Thursday, October 23, 2014

Should our Diwali really be cracker-less?


Photo credit

India is a land of festivals. And yes, i have said this before here and here. In these modern times, new fangled ideas abound everything. Including festivals. Come Ganpati and canvassing for organic Ganpatis starts. Karvachauth arrives and feminists cry out aloud against women having to fast. Come Diwali and there's hue and cry over making it cracker less. For the environment, for the poor kids in Sivakasi and also as a topic to tweet about something! Wishful thinking but there were whispers about a bloodless Eid too.

Fantastic ideas all! But aren't we missing out on something crucial here? Tradition! I am not talking about conventions or orthodoxy. Yes, we need to change traditions to suit our changing lifestyles. But do we have to kill them altogether? Can we not find a midway to meet tradition and practicality?

While we are baying for men's blood because women have to fast for them on Karvachauth and say let's skip the fast and do the rest, aren't we killing the very soul of what the day stands for? I know I have said otherwise elsewhere. But I still mean - keep the tradition alive. Fast or no fast just keep up the spirit bonding and love for each other between a couple.

Organic Ganpatis are great but why did we have to think of it in the first place. Because we believe in overdoing things. Do we have to have a Ganpati in every street corner? Can we not have organic Ganpatis AND have just a few community ones so that we don't have to immerse a few thousand idols every year? The tradition will still stay alive, which to me is more important than every individual showing off his piety with an idol each.

I think what matters the most to me is the cracker less Diwali campaign. No, I am not saying "To hell with the bleeding and burning kids at Sivakasi, go and blow your money on crackers". I am just saying that if you impose a ban on crackers on Diwali, are we not killing a very important part of what the festival is? I don't know what the history behind bursting crackers is and I won't get into it. I just know that my childhood memories of Diwali are incomplete without those smoky, noisy evenings spent bursting crackers with my siblings. I know the fumes are bad, unsafe for animals and no less than torture for the sick and elderly. But till eco-friendly crackers that emit, probably, fragrances rather than noxious fumes are made, we can exercise restraint and just do sufficient enough to keep the tradition alive!

Crackers keep the spirit of Diwali alive! Photo credit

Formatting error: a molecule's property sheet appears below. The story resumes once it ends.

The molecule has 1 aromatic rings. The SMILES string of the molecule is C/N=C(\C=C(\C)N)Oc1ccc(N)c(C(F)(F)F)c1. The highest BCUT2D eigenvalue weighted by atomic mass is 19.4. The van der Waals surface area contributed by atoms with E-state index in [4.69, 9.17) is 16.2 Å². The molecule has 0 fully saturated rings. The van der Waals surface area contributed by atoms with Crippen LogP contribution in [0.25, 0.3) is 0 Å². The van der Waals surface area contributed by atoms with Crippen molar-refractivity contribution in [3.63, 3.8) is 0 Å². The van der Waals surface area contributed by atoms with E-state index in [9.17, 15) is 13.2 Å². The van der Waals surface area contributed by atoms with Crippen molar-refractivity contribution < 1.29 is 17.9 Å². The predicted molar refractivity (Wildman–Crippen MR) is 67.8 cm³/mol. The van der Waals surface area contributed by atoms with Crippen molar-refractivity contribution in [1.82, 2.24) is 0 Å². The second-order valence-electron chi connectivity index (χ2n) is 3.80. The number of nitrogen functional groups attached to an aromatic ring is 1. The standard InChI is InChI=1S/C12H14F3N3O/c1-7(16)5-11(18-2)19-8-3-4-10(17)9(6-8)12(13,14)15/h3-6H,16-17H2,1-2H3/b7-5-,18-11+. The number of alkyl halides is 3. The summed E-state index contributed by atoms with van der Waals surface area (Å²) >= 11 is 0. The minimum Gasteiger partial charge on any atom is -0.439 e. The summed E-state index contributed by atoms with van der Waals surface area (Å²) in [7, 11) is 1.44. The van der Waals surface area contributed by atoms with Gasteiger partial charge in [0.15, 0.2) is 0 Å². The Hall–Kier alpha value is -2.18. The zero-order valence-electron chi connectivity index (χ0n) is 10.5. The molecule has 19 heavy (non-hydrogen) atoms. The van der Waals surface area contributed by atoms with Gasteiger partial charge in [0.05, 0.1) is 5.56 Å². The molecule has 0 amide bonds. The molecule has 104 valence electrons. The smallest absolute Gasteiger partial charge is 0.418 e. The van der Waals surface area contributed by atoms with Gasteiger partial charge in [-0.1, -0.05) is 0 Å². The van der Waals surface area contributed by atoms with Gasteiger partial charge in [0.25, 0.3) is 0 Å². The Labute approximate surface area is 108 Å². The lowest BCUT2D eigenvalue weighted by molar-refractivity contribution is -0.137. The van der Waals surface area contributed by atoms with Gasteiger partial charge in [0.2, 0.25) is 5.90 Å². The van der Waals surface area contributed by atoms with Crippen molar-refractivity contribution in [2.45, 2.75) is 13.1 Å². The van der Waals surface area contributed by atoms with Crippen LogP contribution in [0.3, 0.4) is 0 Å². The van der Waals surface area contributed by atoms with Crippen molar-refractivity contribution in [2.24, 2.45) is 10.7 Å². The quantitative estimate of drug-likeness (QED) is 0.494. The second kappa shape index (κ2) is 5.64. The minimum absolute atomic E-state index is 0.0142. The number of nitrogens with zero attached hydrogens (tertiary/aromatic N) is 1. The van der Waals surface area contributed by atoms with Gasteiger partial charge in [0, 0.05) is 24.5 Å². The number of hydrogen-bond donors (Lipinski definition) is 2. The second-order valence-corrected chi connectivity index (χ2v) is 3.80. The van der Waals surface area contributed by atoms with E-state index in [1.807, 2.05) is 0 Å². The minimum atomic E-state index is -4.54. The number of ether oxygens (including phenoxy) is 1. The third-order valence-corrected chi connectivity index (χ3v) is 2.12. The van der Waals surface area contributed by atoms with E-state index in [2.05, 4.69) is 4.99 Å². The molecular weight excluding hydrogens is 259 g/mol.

Why I thing this is very important is the rapidly changing times we live in. The world has changed at an unprecedented pace in the last 5 years and is very different now even compared to the last 10 years. The kids born in 2000 are now well into teenage. The world they were born and are growing in is a world apart from our childhood worlds. These kids will never know inlands and postcards. They will never use stamps and post boxes. This generation can't imagine watching TV without the pause and play of Tata Sky plus. They will never know what having just one channel on TV is. And the thrill of waiting all week to watch our favourite programs - He-man or Giant Robot. The fun of bursting crackers for Diwali is something that we should not bereave them of. I know writing letters is obsolete, so that's ok. Television technology has moved and so have gadgets like phones. Let's make peace with it. But burst crackers - even if it a handful of them - for the sake of pure joy and family time that it brings with it. Let the kids of today enjoy what we did in our childhood.

We all are aware of the bad effects and people have drastically cut down on crackers compared to how it used to be! So go ahead and burst a few crackers this Diwali!

Have a Happy and safe Diwali!

2 comments:

  1. As a kid born in the late 1980's I have always preferred my Diwali to be cracker -less, and this was a personal choice (Long long long before it became a 'fad', or a 'twitter' trend. For me its always been about lights and glimmering diyas and all the festivities except crackers. But well, to each their own :)

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  2. Hey! Thanks so much for leaving a comment. I think that there is a lot of awareness now than ever before about keeping crackers at the minimal. I remember people starting a week before Diwali when I was a kid. We are getting there gradually :)

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